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675 posts
  • California in Congress

Even though they didn’t visit President Trump at the White House to celebrate their 2017 NBA Finals win, the Golden State Warriors got a face-to-face with two California lawmakers in Washington.

House Minority Leader Nancy Pelosi (D-San Francisco), Reps. Barbara Lee (D-Oakland) and Mike Thompson (D-St. Helena) waited to congratulate the Warriors outside the locker room after their 109-101 victory over the Washington Wizards on Wednesday.

Pelosi wore her Warriors gear (a golden scarf with a map of the UC Berkeley campus) during her weekly news conference at the Capitol to celebrate the win.

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President Trump on Wednesday threatened to delay building border barriers in California until his long-promised wall goes up elsewhere, seemingly slinging another arrow in his running battle with the nation’s most populous state.

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For a party halfway in the grave, the news thudded like another shovelful of dirt — thwack! — heaved atop its coffin: The Republican Party may soon slip into third place among registered California voters, trailing Democrats and self-declared independents.

Nearly two years after California lawmakers approved a $2-billion bond to help finance new housing for the state’s homeless, not a penny has been spent, and it’s unclear when any of the money will be available.

Three months after Assemblyman Raul Bocanegra resigned amid allegations of sexual harassment, an Assembly investigation has found the Pacoima Democrat likely engaged in “unwanted conduct” toward three subordinate employees while he worked as a legislative staffer.

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Sen. Dianne Feinstein shook with glee on Wednesday after President Trump suggested an assault weapons ban should be included in a bipartisan bill to expand background checks on gun sales.

The California Democrat, who became mayor of San Francisco after the shooting deaths of George Moscone and Harvey Milk in 1978, authored the original assault weapons ban in the 1990s and has been pushing to reinstate it since Congress let it expire in 2004.

Amid a nationwide reckoning over the latest mass shooting at a school, Trump said during a White House meeting with lawmakers Wednesday that he wants a comprehensive gun bill, something Congress has repeatedly struggled to get done.

  • California Legislature
Los Angeles Mayor Eric Garcetti at a news conference this week.
Los Angeles Mayor Eric Garcetti at a news conference this week. (Maria Alejandra Cardona / Los Angeles Times)

Los Angeles Mayor Eric Garcetti is not on board with high-profile state legislation designed to substantially increase new housing near transit despite pending changes intended to protect renters from displacement.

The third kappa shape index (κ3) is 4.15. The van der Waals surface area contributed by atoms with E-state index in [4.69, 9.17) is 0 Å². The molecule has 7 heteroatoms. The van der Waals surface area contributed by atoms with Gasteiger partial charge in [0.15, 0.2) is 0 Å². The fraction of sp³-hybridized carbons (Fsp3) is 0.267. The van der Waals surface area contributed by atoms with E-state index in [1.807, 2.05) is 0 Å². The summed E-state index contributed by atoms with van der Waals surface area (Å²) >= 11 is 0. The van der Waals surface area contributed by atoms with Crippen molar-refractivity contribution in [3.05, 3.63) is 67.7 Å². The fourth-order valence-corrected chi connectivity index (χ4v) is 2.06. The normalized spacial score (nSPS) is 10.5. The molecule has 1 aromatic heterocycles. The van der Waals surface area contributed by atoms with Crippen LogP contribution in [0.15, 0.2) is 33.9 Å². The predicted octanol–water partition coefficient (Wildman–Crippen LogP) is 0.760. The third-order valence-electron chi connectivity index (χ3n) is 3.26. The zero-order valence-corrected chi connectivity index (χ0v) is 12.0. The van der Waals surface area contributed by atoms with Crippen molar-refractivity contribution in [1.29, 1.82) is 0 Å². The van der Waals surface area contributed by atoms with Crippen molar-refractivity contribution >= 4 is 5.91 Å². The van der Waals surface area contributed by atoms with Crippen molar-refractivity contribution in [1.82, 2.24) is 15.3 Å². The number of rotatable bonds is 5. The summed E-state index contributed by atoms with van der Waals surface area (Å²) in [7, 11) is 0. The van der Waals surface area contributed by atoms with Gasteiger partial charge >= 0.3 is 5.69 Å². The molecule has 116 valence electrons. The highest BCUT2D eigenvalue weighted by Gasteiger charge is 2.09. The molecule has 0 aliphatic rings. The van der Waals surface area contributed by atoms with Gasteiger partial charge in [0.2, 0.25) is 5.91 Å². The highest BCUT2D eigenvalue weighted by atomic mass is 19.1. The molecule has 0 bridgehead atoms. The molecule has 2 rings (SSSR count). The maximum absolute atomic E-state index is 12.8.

Garcetti believes Senate Bill 827 from Sen. Scott Wiener (D-San Francisco) doesn’t go far enough to address concerns about housing affordability and the existing character of Los Angeles’ neighborhoods.

“Mayor Garcetti appreciates Sen. Wiener's bold proposal to help address our housing crisis, and the most recent amendments are encouraging,” Garcetti spokesman Alex Comisar said in a statement. “But this bill is still too blunt for our single-family home areas.”

  • California Legislature
Marjory Stoneman Douglas High School students hug survivors of the Pulse nightclub shooting before heading to a rally earlier this month..
Marjory Stoneman Douglas High School students hug survivors of the Pulse nightclub shooting before heading to a rally earlier this month.. (Gerald Herbert / Associated Press)

California would raise the minimum age for purchasing a rifle and other long guns from 18 to 21 under legislation proposed Wednesday in response to the recent mass shooting at a Florida high school.

The measure by state Sen. Anthony Portantino (D-La Cañada Flintridge) would also ban the purchase of more than one firearm by individuals in any 30-day period.

Portantino proposed the bill after a gunman armed with a semiautomatic rifle killed 17 people at a Parkland, Fla., high school on Feb. 14. The suspect is a 19-year-old who authorities say purchased the weapon legally.

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Motorists slog through traffic on the 110 Freeway.
Motorists slog through traffic on the 110 Freeway. (Irfan Khan / Los Angeles Times)

The California Republican Party has donated $200,000 to an initiative drive aimed at repealing recent increases to the state gas tax and vehicle fees while the campaign is still struggling to collect enough signatures to qualify a measure for the November ballot.

The infusion of cash to the group Give Voters a Voice comes as supporters of the tax increases in Senate Bill 1 released a study Wednesday that predicted the revenue generated by the levies will significantly boost the state economy.

The initiative drive has collected 550,000 of the 585,000 signatures needed to qualify a constitutional amendment that would not only repeal the taxes but require future increases to be approved by voters.

  • 2018 election
  • U.S. Senate race
(Kent Nishimura / Los Angeles Times)

A group of Sen. Dianne Feinstein’s longtime supporters and staff are hoping to remind Californians of the senator’s quarter century of work in Washington with a new super political action committee called “Delivering for California.”

“I want Dianne Feinstein in the crucible,” said former California Democratic Party Chairman Phil Angelides. “I can’t think of anyone who is better equipped for these extraordinary times.” 

Angelides, who is also a former state treasurer, and labor rights icon Dolores Huerta will serve as co-chairs.